Segmental EIH

The mean time for the submaximal isometric contractions (maximum, 5 minutes) was 4 minutes and 6 seconds for participants with RA (mean MVC, 105 N) and 3 minutes and 40 seconds for HC (mean MVC, 135 N). Normalised PPTs at the contracting m. quadriceps increased significantly in both groups (RA, 0.99 vs 1.27; p < 0.001; HC, 0.89 vs 1.10; p = 0.016) alike (p = 0.531) from baseline to the end of the m. quadriceps contraction, indicating a functioning segmental EIH (Fig. 1a).
Figure 1
Fig. 1

a and b Normalised pressure pain thresholds (PPTs) (mean ± SE) at the contracting (a) or distant resting (b) muscle at baseline, at the start of, in the middle of and at the end of a standardised contraction of m. quadriceps corresponding to 30% of maximum voluntary contraction force. Each PPT value was normalised and adjusted (by adding a coefficient) so that the baseline value always corresponds to 1. Values > 1.0 indicate higher PPTs during contraction (i.e., activation of exercise-induced hypoalgesia [EIH])

There was a significant effect for the factor time (df =2.288, F = 11.657, p < 0.001), but no significant effect was seen for group, nor did we find a significant time × group interaction. Post hoc analysis revealed a significant increase in normalised PPTs from baseline to end of contraction in both groups. Increases in normalised PPTs also occurred in participants with RA from baseline to the first PPTs during contraction, as well as in both participants with RA and HC from the first PPTs during contraction to the PPT at the middle of the contraction (Fig. 1a).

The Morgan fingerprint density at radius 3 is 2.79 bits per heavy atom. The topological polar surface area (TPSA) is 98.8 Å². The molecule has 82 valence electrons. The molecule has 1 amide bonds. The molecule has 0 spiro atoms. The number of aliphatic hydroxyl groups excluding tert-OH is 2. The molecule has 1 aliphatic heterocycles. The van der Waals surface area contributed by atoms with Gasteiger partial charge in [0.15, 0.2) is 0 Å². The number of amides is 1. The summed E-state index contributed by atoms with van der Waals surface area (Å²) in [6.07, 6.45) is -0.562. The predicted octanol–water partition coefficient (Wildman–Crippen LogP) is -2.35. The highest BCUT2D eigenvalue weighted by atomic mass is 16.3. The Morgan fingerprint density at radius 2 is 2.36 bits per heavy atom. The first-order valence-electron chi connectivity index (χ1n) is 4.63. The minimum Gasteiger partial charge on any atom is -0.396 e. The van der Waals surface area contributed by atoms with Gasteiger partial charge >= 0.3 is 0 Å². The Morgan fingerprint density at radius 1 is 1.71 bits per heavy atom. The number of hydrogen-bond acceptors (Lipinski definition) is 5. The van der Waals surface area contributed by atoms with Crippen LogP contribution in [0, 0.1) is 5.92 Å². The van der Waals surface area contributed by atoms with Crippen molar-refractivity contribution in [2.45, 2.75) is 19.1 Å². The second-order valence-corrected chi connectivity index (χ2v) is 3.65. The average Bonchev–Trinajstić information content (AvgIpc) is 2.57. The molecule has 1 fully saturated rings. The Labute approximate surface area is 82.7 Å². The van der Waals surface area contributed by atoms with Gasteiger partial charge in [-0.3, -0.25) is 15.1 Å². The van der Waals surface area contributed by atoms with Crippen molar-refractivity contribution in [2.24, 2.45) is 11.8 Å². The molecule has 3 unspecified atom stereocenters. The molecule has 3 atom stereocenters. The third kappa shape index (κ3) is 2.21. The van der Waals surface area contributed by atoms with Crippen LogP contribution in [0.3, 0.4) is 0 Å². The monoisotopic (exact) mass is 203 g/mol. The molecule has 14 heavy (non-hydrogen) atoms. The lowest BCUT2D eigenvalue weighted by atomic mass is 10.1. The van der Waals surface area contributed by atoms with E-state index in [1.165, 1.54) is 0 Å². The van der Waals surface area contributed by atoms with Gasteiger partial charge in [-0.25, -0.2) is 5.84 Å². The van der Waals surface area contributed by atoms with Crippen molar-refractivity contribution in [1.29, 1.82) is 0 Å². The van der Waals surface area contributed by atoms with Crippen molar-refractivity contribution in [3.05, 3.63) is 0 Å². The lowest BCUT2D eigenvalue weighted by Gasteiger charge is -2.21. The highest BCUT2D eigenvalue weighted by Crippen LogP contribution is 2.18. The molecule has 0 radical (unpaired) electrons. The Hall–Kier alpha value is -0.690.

Plurisegmental EIH

Normalised PPTs at the distant resting m. deltoideus increased significantly in both groups (RA, 0.95 vs 1.36; p < 0.001; HC, 0.87 vs 1.31; p < 0.001) alike (p = 0.863) from baseline to the end of the quadriceps contraction, indicating a functioning plurisegmental EIH (Fig. 1b). There was a significant effect for the factor time (df = 2.196, F = 26.182, p < 0.001), but no significant effect was seen for group, nor did we find a significant time × group interaction. Post hoc analysis revealed a significant increase in normalised PPTs from baseline to end of contraction in both groups. Increases also occurred in both participants with RA and HC from baseline to the first PPTs during contraction and from the first PPTs during contraction to the PPT at the middle of the contraction (Fig. 1b). The worst thigh pain perceived during contraction was rated higher (p = 0.003) by the participants with RA than by HC (RA median, 22; 25th–75th percentiles, 2–52, HC median, 0; 25th–75th percentiles, 0–26).

Discussion

To our knowledge, this is the first study exploring pressure pain sensitivity and activation of EIH in a sample of both men and women with RA and comparing them with HC without major pain. Our main findings indicate that persons with RA have higher pain sensitivity but a normal activation of segmental and plurisegmental EIH. Our results thus confirm those derived from our previous pilot study [15] and offer a possible explanation for pain reduction observed in persons with RA following clinical exercise programmes.

Higher pressure pain sensitivity at muscle tissue in persons with RA at rest as found in the present study suggests involvement of central pain mechanisms (e.g., central sensitisation, including facilitation and/or disinhibition) in RA pain. These findings agree with results of previous studies [5, 16, 29] in which researchers reported decreased pressure pain thresholds at non-inflamed tissue in patients with RA. The present results also confirm the findings of our previous pilot study [16] demonstrating hypersensitivity in postmenopausal women with RA and further support that persons with RA may have dysfunctional pain processing with widespread central sensitisation.